I used to play “wedding day” when I was a little girl. This was especially true the year I turned six and Santa laid out a genuine, second-hand wedding gown beneath the Christmas tree. Smartest thing he ever did. That gown and the fantasies it induced kept me occupied for hours and days and months on end. So, it should be of no surprise that I’ve decided to end my February blogs--whose themes have been courting rituals, Valentine’s Day and love in general--by taking a look at what a Victorian-era wedding looked like. *sigh*
It’s only been within the last couple of decades that the wedding industry has taken things to a level never seen before, but make no mistake, weddings were a big deal back in Victorian times, too. I have a set of stereoscopic cards from back then that show each phase of the wedding from “The Proposal” to “Married and Settled.”
Unlike today, the wedding planning for Victorian couples began only after a formal engagement. (I’ve noticed that lots of girls these days begin planning their weddings before they even meet a man!) Matches were usually made between a man and a woman in the same social circle, and they weren’t allowed to be alone together until after they were married. (Boys will be boys, though, and they did manage to sneak in a kiss or two when no one was looking--see the stereoscopic card with a sleeping chaperone.)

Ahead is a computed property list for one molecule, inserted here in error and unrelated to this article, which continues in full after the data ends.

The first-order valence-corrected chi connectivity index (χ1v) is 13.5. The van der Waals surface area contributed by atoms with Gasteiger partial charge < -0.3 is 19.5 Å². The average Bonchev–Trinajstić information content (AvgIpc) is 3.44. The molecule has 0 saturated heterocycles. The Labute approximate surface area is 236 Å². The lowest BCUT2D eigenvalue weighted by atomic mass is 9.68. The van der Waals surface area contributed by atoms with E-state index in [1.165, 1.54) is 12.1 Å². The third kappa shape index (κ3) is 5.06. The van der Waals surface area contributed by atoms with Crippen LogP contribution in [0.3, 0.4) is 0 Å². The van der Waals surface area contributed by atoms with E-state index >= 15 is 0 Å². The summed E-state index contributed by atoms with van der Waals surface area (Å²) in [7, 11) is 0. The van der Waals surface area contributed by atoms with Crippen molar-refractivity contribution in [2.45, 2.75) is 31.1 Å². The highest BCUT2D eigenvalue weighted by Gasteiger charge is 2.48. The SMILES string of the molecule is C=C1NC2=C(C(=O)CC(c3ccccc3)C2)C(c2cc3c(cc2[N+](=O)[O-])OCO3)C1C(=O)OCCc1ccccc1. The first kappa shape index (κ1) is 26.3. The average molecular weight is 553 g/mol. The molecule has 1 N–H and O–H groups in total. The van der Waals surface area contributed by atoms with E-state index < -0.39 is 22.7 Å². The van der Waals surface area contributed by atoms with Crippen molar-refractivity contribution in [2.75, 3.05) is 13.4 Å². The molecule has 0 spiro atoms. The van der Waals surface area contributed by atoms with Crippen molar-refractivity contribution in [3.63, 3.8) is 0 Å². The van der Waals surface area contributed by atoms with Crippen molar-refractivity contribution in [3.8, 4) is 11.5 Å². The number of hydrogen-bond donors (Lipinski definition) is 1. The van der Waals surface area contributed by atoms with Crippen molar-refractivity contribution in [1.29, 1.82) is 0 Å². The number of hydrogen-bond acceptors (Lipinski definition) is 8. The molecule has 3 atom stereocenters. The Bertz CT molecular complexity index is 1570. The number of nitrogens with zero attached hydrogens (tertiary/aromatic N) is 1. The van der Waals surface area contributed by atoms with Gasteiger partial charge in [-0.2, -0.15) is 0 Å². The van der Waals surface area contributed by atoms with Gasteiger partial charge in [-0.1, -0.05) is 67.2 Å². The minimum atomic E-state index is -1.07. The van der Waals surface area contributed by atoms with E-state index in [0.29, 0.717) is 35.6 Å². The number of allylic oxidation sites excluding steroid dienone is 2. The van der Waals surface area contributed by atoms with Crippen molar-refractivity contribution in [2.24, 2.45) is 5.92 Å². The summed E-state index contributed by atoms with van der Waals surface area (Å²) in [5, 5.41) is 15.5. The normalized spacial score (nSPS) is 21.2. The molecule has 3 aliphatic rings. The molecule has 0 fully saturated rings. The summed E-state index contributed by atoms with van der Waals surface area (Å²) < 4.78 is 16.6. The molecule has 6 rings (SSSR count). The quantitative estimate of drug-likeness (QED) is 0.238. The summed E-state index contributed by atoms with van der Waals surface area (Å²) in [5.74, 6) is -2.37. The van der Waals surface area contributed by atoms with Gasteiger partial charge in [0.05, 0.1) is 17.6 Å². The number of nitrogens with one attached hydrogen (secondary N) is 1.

After the proposal was accepted, the dashing gentleman suitor presented his future bride with an engagement ring to symbolize his commitment to her--a tradition that we still keep and cherish today!
Victorian-era wedding ceremonies began in the early mornings, usually before breakfast, and were held at the church or at the bride’s home in front of a small number of family and friends. Can you imagine having an early morning ceremony today? Those brides would be up at the crack of dawn to get ready in time!
Speaking of getting ready, did you know that brides used to simply wear their usual Sunday best for their weddings? The trend of wearing beautiful white dresses was started by Queen Victoria after her marriage to Prince Albert in 1840. Since the ceremony was conducted in the morning, the reception that followed was usually an informal breakfast for the guests and bridal party. In days following the wedding, family and friends came to visit the newly married couple before they left on their honeymoon.
Victorian weddings were quite a bit more reserved than the ones we attend today (no chocolate fountains, fireworks or DJs), but they were still considered an extremely meaningful affair for both the couples and their families.
What’s your favorite part of weddings--either today or back then?